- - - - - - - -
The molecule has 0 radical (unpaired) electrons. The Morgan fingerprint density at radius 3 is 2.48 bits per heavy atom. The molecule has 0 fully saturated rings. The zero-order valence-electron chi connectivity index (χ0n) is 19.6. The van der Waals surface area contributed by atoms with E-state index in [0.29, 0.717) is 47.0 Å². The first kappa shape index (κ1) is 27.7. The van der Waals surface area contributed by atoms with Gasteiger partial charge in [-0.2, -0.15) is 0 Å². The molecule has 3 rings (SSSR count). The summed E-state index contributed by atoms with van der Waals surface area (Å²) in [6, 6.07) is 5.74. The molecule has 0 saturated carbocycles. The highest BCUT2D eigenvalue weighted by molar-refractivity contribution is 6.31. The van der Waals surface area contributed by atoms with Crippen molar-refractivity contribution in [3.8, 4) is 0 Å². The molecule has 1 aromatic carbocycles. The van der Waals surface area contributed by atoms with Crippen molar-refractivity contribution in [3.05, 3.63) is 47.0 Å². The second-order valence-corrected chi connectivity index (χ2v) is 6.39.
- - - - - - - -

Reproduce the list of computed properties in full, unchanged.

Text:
The molecule has 0 radical (unpaired) electrons. The Morgan fingerprint density at radius 3 is 2.48 bits per heavy atom. The molecule has 0 fully saturated rings. The zero-order valence-electron chi connectivity index (χ0n) is 19.6. The van der Waals surface area contributed by atoms with E-state index in [0.29, 0.717) is 47.0 Å². The first kappa shape index (κ1) is 27.7. The van der Waals surface area contributed by atoms with Gasteiger partial charge in [-0.2, -0.15) is 0 Å². The molecule has 3 rings (SSSR count). The summed E-state index contributed by atoms with van der Waals surface area (Å²) in [6, 6.07) is 5.74. The molecule has 0 saturated carbocycles. The highest BCUT2D eigenvalue weighted by molar-refractivity contribution is 6.31. The van der Waals surface area contributed by atoms with Crippen molar-refractivity contribution in [3.8, 4) is 0 Å². The molecule has 1 aromatic carbocycles. The van der Waals surface area contributed by atoms with Crippen molar-refractivity contribution in [3.05, 3.63) is 47.0 Å². The second-order valence-corrected chi connectivity index (χ2v) is 6.39.